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Bill Lynch: Musical theater is back

“Give me the making of people’s songs, and I care not who makes its laws.”

–Andrew Fletcher, Scottish writer, 1653-1716.

The music that was once alive in our hills, especially those near Jack London State Historic Park, is back, bringing with it all the joy that touched our souls and filled our hearts before being cruelly silenced by a terrible plague.

Transcendence Theatre Company, Sonoma Valley’s musical treasure, is on a comeback schedule that began last week at the Sonoma-Marin Fairgrounds in Petaluma and will wind its way here this weekend to B.R. Cohn Winery. It is a lively, sparkling preview of what will be their full re-opening on the stage at Jack London State Park starting Aug. 6.

Amy Miller and Brad Surosky and company call the show “My Hero,” an 80-minute celebration honoring frontline healthcare workers and 10 years of Transcendence performances in the Valley of the Moon. For me and Dottie, it was like an unusually warm, but still slightly separated, reunion with old friends. It wasn’t quite the same as a hug or handshake, but far better than the cold, dark, dreary months with virtually no contact all. We couldn’t wait for them to come to Sonoma, so we drove to Petaluma to be at opening night.

“My Hero” is a drive-in show, which means that members of the audience are in their cars and not theater seats. But we showed up, and instead of clapping, we honked our horns and flashed our headlights. It was the least we could do to show how much we enjoyed and appreciated the return of the artists who have made such a wonderful contribution to life in our community.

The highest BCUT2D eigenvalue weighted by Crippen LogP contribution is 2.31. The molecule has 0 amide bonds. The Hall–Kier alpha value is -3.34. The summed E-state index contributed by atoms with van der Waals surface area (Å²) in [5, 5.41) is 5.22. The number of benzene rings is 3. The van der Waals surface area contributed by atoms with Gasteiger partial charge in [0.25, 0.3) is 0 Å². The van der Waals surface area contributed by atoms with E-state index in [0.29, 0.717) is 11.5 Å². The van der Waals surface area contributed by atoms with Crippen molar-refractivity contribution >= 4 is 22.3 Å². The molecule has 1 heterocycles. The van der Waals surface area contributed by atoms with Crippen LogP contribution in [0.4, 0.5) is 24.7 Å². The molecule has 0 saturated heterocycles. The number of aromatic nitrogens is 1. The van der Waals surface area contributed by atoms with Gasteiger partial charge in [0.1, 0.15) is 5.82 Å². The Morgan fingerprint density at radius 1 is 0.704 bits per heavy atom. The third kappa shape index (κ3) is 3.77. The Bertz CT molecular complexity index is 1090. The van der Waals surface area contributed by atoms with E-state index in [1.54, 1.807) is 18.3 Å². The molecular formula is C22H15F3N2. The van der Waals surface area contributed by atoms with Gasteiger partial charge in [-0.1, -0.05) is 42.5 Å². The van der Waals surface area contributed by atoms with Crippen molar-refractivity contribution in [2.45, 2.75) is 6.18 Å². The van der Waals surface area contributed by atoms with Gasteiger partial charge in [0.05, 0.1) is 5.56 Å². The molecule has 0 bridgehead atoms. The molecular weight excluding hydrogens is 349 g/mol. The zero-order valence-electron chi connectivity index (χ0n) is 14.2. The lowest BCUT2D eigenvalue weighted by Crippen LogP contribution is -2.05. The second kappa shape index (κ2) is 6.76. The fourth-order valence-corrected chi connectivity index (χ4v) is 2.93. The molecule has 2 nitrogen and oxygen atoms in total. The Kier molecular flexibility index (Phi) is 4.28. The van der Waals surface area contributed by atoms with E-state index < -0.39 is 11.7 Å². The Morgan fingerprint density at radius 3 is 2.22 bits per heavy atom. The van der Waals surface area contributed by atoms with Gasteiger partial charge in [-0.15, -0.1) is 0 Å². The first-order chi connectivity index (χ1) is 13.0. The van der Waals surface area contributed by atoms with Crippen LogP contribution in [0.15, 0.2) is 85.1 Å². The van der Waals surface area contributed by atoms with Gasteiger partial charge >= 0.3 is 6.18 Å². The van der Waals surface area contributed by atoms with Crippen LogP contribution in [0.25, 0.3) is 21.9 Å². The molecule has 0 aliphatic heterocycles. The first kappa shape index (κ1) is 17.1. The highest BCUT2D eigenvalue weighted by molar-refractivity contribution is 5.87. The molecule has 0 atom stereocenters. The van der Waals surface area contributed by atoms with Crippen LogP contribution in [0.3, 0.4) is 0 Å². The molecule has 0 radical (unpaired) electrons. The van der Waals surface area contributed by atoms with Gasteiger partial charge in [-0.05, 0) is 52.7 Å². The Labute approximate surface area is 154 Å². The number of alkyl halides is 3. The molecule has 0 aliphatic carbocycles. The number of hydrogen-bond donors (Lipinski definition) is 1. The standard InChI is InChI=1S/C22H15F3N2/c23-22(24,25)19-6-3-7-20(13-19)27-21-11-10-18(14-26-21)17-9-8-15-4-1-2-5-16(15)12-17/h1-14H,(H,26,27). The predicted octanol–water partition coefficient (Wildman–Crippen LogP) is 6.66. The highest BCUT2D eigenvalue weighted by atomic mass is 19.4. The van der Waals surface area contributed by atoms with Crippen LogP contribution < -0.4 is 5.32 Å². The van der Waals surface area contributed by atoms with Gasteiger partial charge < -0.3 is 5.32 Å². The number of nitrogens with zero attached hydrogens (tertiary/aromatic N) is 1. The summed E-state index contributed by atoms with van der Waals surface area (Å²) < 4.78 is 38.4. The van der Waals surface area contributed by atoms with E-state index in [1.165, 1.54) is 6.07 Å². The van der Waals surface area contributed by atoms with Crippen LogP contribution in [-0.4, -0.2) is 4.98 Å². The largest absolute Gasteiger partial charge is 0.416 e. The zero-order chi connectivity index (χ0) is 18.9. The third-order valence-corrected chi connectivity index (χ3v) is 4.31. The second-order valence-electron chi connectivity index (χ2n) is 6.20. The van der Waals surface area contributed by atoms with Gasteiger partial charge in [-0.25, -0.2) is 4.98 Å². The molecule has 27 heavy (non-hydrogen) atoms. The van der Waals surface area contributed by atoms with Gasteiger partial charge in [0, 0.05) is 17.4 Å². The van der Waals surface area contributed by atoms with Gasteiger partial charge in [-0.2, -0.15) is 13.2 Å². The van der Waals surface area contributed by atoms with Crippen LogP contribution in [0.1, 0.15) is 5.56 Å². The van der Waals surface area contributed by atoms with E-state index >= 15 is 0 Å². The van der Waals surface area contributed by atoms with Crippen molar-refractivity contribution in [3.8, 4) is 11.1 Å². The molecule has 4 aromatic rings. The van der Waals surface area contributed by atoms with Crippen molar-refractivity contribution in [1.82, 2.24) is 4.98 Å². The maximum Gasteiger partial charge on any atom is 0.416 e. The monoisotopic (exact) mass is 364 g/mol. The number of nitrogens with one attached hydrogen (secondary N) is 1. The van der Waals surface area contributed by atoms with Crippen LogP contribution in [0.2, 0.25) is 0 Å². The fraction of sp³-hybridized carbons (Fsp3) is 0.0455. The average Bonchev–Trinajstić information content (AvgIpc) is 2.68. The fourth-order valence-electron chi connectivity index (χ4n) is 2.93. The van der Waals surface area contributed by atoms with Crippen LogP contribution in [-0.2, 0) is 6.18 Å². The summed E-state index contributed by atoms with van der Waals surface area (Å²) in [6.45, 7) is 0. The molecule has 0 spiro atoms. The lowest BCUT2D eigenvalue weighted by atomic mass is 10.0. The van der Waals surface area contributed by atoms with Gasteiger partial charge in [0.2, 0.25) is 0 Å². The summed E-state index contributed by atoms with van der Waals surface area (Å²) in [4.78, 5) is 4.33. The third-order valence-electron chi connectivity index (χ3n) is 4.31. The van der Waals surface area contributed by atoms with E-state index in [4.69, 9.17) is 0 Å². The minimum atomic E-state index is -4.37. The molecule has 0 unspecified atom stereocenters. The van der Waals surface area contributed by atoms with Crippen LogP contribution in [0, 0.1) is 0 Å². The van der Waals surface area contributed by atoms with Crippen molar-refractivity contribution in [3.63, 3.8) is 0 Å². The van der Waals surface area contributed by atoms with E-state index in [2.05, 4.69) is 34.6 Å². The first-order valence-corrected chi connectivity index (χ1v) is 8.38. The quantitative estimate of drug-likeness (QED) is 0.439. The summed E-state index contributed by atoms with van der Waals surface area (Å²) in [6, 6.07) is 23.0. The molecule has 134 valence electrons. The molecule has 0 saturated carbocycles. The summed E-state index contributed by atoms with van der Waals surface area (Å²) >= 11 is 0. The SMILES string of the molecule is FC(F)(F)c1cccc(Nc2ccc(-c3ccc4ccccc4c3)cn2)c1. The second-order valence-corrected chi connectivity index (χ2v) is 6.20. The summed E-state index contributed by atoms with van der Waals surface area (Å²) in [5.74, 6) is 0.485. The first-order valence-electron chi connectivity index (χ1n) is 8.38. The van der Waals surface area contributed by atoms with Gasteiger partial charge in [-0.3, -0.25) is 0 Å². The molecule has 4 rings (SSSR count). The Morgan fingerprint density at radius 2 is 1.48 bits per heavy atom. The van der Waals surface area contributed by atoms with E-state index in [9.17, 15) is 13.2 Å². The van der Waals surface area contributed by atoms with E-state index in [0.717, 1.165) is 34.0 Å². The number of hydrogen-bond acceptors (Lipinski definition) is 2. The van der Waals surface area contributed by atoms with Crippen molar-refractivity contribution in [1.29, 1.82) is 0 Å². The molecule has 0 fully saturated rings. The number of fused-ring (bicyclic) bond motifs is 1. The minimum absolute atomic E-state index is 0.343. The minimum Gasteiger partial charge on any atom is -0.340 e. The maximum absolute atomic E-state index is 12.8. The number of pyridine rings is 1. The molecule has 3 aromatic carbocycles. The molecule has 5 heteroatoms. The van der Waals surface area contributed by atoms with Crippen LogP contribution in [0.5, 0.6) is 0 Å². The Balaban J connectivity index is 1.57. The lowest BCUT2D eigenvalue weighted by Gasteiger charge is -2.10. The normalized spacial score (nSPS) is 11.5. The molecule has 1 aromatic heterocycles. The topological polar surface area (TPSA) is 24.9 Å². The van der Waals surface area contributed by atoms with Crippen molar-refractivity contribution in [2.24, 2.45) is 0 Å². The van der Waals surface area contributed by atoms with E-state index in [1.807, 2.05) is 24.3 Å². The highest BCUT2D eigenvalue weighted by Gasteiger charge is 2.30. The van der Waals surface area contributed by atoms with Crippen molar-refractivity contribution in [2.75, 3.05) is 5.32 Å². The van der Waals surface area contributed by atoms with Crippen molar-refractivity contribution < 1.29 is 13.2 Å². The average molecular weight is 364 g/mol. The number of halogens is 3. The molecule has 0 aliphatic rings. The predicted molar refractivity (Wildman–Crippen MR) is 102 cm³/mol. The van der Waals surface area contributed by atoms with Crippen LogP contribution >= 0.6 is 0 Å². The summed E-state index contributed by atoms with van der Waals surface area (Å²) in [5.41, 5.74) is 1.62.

“My Hero” includes familiar Transcendence veterans Meggie Cansler Ness and Colin Campbell McAdoo, director Matthew Rossoff and conductor Matt Smart, plus talented Broadway performers Amanda Lopez, Arielle Crosby, Bernard Dotson, Catherine Wreford and Kevin Schuering.

It could not have been easy for them to get back up after being knocked down so hard by the separation and isolation imposed by COVID restrictions. Artists like those in the cast of “My Hero” depend on performing in musical theater for their livelihood. They lost many months of work, opportunities to advance their careers and to do the thing they most love about their jobs – perform before an appreciative live audience.

Yet, there they were, singing and dancing their hearts out to a field full of cars.

Yes, separation was still required, but even through our windshields we could see the joy in their bright smiles and hear it in their beautiful voices. They are back and if you want to share some of that joy with them, then go to the Transcendence website and get your tickets to one of the shows at B.R. Cohn Winery this weekend. There’s also one more weekend of “My Hero” in Napa.

The company also has two upcoming shows back at Jack London State Historic Park. The first runs from Aug. 6-29 and the Gala show, Sept. 10-19.

Information at transcendencetheatre.org.

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